SAN FRANCISCO — The animated creations of Kuwaiti cartoonist Naif al-Mutawa wear dashing, body-hugging outfits, though nothing like the super-tight tights and flamboyant capes so prominent in franchises like “Watchmen” and “Batman.”
Yet Mutawa’s creations “Noora the Light” and “Jabbar the Powerful” are so popular in the Islamic world that they are set to appear in their own TV series, joining “The Simpsons,” “The Boondocks” and other cartoon titles that have made the jump from the printed page to the television screen.
His TV breakthrough moment comes six years after a cab-ride epiphany that gave birth to the idea, and three years after his — indeed, the world’s — first Islamic-inspired superheroes emerged in print. Collectively, Mutawa’s heroes are known as “The 99,” a title that references the 99 names that Muslims have for God. A Kuwaiti national, and a clinical psychologist with three master’s degrees and a doctorate (“I’m the only licensed psychologist in Kuwait”), Mutawa created his series to showcase the positive aspects of Arab and Muslim culture and Islam’s historic embrace of other religions’ intellectual traditions.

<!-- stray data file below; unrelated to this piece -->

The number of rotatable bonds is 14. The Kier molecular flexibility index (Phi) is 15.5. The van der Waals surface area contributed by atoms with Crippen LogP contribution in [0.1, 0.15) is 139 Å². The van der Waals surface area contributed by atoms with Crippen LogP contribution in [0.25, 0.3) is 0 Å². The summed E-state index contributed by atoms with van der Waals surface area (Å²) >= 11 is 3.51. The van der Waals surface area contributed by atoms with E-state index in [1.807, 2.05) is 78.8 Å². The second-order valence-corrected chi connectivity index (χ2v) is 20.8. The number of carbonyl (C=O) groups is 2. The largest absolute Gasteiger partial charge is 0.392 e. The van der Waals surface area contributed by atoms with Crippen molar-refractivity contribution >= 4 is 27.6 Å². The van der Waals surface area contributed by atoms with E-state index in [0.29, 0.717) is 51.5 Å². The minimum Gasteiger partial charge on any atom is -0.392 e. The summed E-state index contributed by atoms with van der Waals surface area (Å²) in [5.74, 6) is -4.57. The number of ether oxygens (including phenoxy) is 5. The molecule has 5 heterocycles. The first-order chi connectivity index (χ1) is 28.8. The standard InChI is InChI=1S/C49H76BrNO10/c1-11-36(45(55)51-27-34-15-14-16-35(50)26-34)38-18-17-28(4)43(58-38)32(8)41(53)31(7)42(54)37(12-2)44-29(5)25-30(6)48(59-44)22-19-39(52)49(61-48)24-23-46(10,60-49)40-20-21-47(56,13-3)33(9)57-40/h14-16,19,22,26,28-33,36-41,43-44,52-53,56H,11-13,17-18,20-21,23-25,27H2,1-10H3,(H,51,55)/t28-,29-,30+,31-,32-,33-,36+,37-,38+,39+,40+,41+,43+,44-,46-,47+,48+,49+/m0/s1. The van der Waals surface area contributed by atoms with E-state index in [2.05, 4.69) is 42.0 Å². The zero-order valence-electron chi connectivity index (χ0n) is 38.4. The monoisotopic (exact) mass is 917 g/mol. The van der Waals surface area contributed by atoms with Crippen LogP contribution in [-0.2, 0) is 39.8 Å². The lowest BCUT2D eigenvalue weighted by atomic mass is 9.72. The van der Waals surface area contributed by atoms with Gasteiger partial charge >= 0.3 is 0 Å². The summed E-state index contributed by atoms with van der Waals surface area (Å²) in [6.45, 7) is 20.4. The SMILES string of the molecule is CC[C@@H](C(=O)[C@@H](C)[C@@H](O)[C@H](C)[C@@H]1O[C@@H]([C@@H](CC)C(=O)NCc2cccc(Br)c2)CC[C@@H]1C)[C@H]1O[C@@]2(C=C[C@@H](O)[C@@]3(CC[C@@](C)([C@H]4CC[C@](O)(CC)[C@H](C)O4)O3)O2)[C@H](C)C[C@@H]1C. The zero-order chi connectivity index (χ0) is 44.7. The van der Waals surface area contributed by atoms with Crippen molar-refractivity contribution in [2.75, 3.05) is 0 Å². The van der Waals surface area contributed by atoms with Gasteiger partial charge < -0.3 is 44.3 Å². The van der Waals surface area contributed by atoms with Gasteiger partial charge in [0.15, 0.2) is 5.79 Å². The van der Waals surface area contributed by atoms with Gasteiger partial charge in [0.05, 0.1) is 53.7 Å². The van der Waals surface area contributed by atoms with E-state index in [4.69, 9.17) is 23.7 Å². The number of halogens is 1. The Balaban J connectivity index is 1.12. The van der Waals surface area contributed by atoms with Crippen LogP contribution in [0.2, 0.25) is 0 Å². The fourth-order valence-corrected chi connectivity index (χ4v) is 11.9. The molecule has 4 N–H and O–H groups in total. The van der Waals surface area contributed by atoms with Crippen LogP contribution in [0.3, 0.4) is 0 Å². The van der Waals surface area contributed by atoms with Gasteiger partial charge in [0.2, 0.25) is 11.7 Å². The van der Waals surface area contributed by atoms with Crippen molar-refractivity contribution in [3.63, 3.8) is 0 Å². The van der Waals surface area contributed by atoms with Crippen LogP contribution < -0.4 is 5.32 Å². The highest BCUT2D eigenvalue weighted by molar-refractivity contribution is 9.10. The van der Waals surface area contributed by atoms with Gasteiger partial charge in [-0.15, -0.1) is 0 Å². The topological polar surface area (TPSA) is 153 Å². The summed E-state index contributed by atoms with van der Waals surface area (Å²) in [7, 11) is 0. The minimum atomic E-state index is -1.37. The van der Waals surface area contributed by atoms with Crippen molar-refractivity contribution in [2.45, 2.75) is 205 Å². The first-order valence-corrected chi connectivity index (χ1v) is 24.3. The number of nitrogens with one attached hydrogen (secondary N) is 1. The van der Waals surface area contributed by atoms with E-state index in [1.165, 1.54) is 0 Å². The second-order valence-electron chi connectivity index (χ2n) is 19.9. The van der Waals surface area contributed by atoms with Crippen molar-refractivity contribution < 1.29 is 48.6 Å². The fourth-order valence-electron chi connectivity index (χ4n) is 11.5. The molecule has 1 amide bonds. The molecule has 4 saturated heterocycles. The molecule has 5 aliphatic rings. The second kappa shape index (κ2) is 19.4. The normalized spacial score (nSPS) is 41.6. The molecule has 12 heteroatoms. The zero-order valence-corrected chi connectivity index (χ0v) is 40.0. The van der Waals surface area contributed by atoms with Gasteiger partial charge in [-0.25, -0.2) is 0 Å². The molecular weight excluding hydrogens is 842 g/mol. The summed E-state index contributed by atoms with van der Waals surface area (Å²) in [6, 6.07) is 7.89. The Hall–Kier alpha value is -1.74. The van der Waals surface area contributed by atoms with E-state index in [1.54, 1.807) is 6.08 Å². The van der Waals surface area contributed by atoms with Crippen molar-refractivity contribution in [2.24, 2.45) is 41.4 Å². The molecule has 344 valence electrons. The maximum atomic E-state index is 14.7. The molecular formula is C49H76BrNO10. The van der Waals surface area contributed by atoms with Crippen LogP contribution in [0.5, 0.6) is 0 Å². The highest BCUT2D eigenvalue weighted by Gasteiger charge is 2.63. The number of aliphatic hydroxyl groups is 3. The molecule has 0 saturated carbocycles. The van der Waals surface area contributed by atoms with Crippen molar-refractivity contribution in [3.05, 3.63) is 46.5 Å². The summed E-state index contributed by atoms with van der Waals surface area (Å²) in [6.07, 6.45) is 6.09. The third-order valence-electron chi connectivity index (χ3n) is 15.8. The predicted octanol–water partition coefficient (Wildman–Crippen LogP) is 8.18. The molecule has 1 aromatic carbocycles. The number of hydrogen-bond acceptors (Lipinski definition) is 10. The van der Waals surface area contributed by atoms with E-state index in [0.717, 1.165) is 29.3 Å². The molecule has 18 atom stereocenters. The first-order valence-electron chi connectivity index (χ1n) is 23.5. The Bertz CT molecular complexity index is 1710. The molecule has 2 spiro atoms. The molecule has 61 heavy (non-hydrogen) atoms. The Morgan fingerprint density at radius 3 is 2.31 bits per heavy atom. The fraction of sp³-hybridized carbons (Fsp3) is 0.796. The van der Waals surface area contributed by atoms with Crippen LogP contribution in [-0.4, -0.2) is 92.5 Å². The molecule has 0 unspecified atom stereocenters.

Noora, Jabbar and their fellow crime-busters aren’t depicted as a group of devout Muslims but as secular do-gooders from 99 countries who use the hidden power of special Baghdad gemstones to make the world right again.
“The 99” is Mutawa’s synthesis of East and West — the reflection of a 38-year-old man who was born and raised in a religious household in Kuwait City but who went to college in the United States and still spends part of each year in New York City. Many of the people who help Mutawa write and draw “The 99” are U.S. comic-book authors who’ve also worked on “Spider-man,” “Batman” and other mainstream titles.
“The series is very much based on global storylines,” says Mutawa, sitting at a Starbucks coffee house in San Francisco before heading off to address an Arabic culture group. “The gemstones (represent) Islamic knowledge, Christian knowledge, Jewish knowledge and knowledge from the Greek philosophers — from collective civilization.”
More than 500,000 copies of “The 99” are sold each year, and the comic is syndicated to newspapers in Kuwait and Saudi Arabia, where it was initially banned.
Muslim clerics believed that the comics were antithetical to Islam since the human superheroes take their names (like “The Powerful” and “The Light”) from those attributed to Allah. Plus, “Noora,” “Hadya the Guide” and many of the other crime-fighting women in “The 99” don’t wear hijab or other conservative religious garments.
Mutawa has swayed Muslim critics with his view that “The 99” is an affirming outgrowth of “Islamic archetypes.” (To get into the Saudi Arabian market, it didn’t hurt that a prominent Islamic investment bank — on whose board sit seven Muslim scholars — gave al-Mutawa its blessing by investing $18 million in “The 99.”)